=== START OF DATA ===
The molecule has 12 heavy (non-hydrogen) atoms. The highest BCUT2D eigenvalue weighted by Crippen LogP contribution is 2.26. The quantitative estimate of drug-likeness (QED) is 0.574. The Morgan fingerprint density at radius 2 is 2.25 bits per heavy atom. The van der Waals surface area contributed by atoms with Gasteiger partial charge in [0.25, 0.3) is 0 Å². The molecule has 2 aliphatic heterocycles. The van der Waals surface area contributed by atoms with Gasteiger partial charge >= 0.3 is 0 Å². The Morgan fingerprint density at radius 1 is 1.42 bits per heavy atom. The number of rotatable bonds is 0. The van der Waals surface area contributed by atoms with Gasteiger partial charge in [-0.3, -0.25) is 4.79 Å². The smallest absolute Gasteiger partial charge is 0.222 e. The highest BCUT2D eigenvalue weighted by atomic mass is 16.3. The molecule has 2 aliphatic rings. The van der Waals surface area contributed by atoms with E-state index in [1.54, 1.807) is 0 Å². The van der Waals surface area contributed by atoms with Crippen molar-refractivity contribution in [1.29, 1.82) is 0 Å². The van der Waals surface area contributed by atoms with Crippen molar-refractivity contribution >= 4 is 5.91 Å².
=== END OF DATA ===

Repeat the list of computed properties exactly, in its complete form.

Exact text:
The molecule has 12 heavy (non-hydrogen) atoms. The highest BCUT2D eigenvalue weighted by Crippen LogP contribution is 2.26. The quantitative estimate of drug-likeness (QED) is 0.574. The Morgan fingerprint density at radius 2 is 2.25 bits per heavy atom. The van der Waals surface area contributed by atoms with Gasteiger partial charge in [0.25, 0.3) is 0 Å². The molecule has 2 aliphatic heterocycles. The van der Waals surface area contributed by atoms with Gasteiger partial charge >= 0.3 is 0 Å². The Morgan fingerprint density at radius 1 is 1.42 bits per heavy atom. The number of rotatable bonds is 0. The van der Waals surface area contributed by atoms with Gasteiger partial charge in [-0.3, -0.25) is 4.79 Å². The smallest absolute Gasteiger partial charge is 0.222 e. The highest BCUT2D eigenvalue weighted by atomic mass is 16.3. The molecule has 2 aliphatic rings. The van der Waals surface area contributed by atoms with E-state index in [1.54, 1.807) is 0 Å². The van der Waals surface area contributed by atoms with Crippen molar-refractivity contribution in [1.29, 1.82) is 0 Å². The van der Waals surface area contributed by atoms with Crippen molar-refractivity contribution >= 4 is 5.91 Å².